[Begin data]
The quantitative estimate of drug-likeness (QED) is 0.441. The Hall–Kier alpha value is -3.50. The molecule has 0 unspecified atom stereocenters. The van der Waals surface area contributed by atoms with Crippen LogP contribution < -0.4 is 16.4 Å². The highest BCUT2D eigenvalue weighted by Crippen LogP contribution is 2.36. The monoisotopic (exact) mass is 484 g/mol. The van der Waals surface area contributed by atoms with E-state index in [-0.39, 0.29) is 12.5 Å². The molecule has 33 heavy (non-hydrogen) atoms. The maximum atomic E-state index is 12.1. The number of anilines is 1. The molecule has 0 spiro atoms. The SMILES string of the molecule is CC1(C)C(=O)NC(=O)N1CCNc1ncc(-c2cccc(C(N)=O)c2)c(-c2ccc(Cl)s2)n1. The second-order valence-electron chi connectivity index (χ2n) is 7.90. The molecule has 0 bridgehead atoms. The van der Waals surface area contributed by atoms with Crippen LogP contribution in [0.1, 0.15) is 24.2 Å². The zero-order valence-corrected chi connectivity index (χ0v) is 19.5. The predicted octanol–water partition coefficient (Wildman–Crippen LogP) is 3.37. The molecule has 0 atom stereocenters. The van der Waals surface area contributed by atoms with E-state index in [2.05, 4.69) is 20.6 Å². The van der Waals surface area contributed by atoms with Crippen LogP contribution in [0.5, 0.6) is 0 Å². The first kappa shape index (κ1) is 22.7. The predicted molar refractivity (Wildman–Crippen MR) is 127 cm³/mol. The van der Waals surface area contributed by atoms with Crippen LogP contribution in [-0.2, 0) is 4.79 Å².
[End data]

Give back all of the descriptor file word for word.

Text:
The quantitative estimate of drug-likeness (QED) is 0.441. The Hall–Kier alpha value is -3.50. The molecule has 0 unspecified atom stereocenters. The van der Waals surface area contributed by atoms with Crippen LogP contribution < -0.4 is 16.4 Å². The highest BCUT2D eigenvalue weighted by Crippen LogP contribution is 2.36. The monoisotopic (exact) mass is 484 g/mol. The van der Waals surface area contributed by atoms with E-state index in [-0.39, 0.29) is 12.5 Å². The molecule has 33 heavy (non-hydrogen) atoms. The maximum atomic E-state index is 12.1. The number of anilines is 1. The molecule has 0 spiro atoms. The SMILES string of the molecule is CC1(C)C(=O)NC(=O)N1CCNc1ncc(-c2cccc(C(N)=O)c2)c(-c2ccc(Cl)s2)n1. The second-order valence-electron chi connectivity index (χ2n) is 7.90. The molecule has 0 bridgehead atoms. The van der Waals surface area contributed by atoms with Crippen LogP contribution in [0.1, 0.15) is 24.2 Å². The zero-order valence-corrected chi connectivity index (χ0v) is 19.5. The predicted octanol–water partition coefficient (Wildman–Crippen LogP) is 3.37. The molecule has 0 atom stereocenters. The van der Waals surface area contributed by atoms with E-state index in [2.05, 4.69) is 20.6 Å². The van der Waals surface area contributed by atoms with Crippen LogP contribution in [0.5, 0.6) is 0 Å². The first kappa shape index (κ1) is 22.7. The predicted molar refractivity (Wildman–Crippen MR) is 127 cm³/mol. The van der Waals surface area contributed by atoms with Crippen LogP contribution in [-0.2, 0) is 4.79 Å².